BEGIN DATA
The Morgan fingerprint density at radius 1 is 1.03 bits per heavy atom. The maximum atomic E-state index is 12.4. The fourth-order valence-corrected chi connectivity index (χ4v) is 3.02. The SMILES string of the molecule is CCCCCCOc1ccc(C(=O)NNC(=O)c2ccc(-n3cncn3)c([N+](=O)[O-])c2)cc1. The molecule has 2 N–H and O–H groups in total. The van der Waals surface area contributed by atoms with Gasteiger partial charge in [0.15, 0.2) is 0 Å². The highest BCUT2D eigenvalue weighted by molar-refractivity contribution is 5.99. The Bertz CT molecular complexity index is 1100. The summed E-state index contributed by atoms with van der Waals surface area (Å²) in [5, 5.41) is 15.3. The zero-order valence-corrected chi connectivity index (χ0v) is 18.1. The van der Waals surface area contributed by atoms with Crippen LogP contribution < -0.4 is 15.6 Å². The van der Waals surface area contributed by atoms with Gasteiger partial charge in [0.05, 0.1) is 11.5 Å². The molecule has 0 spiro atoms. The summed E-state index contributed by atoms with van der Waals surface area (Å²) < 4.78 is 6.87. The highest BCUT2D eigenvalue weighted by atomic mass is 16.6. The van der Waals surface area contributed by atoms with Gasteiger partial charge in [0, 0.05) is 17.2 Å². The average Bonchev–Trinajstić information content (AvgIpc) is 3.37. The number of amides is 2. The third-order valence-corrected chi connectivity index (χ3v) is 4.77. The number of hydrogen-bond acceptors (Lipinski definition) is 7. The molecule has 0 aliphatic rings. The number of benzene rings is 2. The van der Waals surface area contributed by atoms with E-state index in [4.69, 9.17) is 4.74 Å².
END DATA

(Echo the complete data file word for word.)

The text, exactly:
The Morgan fingerprint density at radius 1 is 1.03 bits per heavy atom. The maximum atomic E-state index is 12.4. The fourth-order valence-corrected chi connectivity index (χ4v) is 3.02. The SMILES string of the molecule is CCCCCCOc1ccc(C(=O)NNC(=O)c2ccc(-n3cncn3)c([N+](=O)[O-])c2)cc1. The molecule has 2 N–H and O–H groups in total. The van der Waals surface area contributed by atoms with Gasteiger partial charge in [0.15, 0.2) is 0 Å². The highest BCUT2D eigenvalue weighted by molar-refractivity contribution is 5.99. The Bertz CT molecular complexity index is 1100. The summed E-state index contributed by atoms with van der Waals surface area (Å²) in [5, 5.41) is 15.3. The zero-order valence-corrected chi connectivity index (χ0v) is 18.1. The van der Waals surface area contributed by atoms with Crippen LogP contribution < -0.4 is 15.6 Å². The van der Waals surface area contributed by atoms with Gasteiger partial charge in [0.05, 0.1) is 11.5 Å². The molecule has 0 spiro atoms. The summed E-state index contributed by atoms with van der Waals surface area (Å²) < 4.78 is 6.87. The highest BCUT2D eigenvalue weighted by atomic mass is 16.6. The van der Waals surface area contributed by atoms with Gasteiger partial charge in [0, 0.05) is 17.2 Å². The average Bonchev–Trinajstić information content (AvgIpc) is 3.37. The number of amides is 2. The third-order valence-corrected chi connectivity index (χ3v) is 4.77. The number of hydrogen-bond acceptors (Lipinski definition) is 7. The molecule has 0 aliphatic rings. The number of benzene rings is 2. The van der Waals surface area contributed by atoms with E-state index in [4.69, 9.17) is 4.74 Å².